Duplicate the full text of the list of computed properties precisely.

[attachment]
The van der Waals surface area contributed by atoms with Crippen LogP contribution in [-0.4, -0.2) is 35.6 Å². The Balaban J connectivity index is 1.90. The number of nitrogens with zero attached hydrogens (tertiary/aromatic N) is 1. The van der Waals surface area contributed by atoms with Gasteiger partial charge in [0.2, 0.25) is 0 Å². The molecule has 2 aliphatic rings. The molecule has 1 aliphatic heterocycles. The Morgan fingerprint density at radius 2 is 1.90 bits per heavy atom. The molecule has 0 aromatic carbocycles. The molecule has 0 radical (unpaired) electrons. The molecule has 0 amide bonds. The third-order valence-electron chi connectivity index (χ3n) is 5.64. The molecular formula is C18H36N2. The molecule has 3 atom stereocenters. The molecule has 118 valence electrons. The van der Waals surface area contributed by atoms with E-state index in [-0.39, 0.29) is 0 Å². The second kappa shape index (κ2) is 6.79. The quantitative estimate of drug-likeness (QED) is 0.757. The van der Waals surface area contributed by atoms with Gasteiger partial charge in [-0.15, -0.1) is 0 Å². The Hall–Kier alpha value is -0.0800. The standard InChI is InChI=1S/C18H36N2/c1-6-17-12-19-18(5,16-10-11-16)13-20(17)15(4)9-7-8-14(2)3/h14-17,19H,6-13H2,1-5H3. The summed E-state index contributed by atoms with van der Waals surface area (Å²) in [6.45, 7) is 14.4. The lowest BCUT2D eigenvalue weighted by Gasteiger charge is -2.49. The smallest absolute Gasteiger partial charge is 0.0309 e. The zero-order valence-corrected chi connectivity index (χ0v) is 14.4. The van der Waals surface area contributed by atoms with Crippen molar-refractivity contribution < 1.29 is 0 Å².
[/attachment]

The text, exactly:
The van der Waals surface area contributed by atoms with Crippen LogP contribution in [-0.4, -0.2) is 35.6 Å². The Balaban J connectivity index is 1.90. The number of nitrogens with zero attached hydrogens (tertiary/aromatic N) is 1. The van der Waals surface area contributed by atoms with Gasteiger partial charge in [0.2, 0.25) is 0 Å². The molecule has 2 aliphatic rings. The molecule has 1 aliphatic heterocycles. The Morgan fingerprint density at radius 2 is 1.90 bits per heavy atom. The molecule has 0 aromatic carbocycles. The molecule has 0 radical (unpaired) electrons. The molecule has 0 amide bonds. The third-order valence-electron chi connectivity index (χ3n) is 5.64. The molecular formula is C18H36N2. The molecule has 3 atom stereocenters. The molecule has 118 valence electrons. The van der Waals surface area contributed by atoms with E-state index in [-0.39, 0.29) is 0 Å². The second kappa shape index (κ2) is 6.79. The quantitative estimate of drug-likeness (QED) is 0.757. The van der Waals surface area contributed by atoms with Gasteiger partial charge in [-0.15, -0.1) is 0 Å². The Hall–Kier alpha value is -0.0800. The standard InChI is InChI=1S/C18H36N2/c1-6-17-12-19-18(5,16-10-11-16)13-20(17)15(4)9-7-8-14(2)3/h14-17,19H,6-13H2,1-5H3. The summed E-state index contributed by atoms with van der Waals surface area (Å²) in [6.45, 7) is 14.4. The lowest BCUT2D eigenvalue weighted by Gasteiger charge is -2.49. The smallest absolute Gasteiger partial charge is 0.0309 e. The zero-order valence-corrected chi connectivity index (χ0v) is 14.4. The van der Waals surface area contributed by atoms with Crippen molar-refractivity contribution < 1.29 is 0 Å².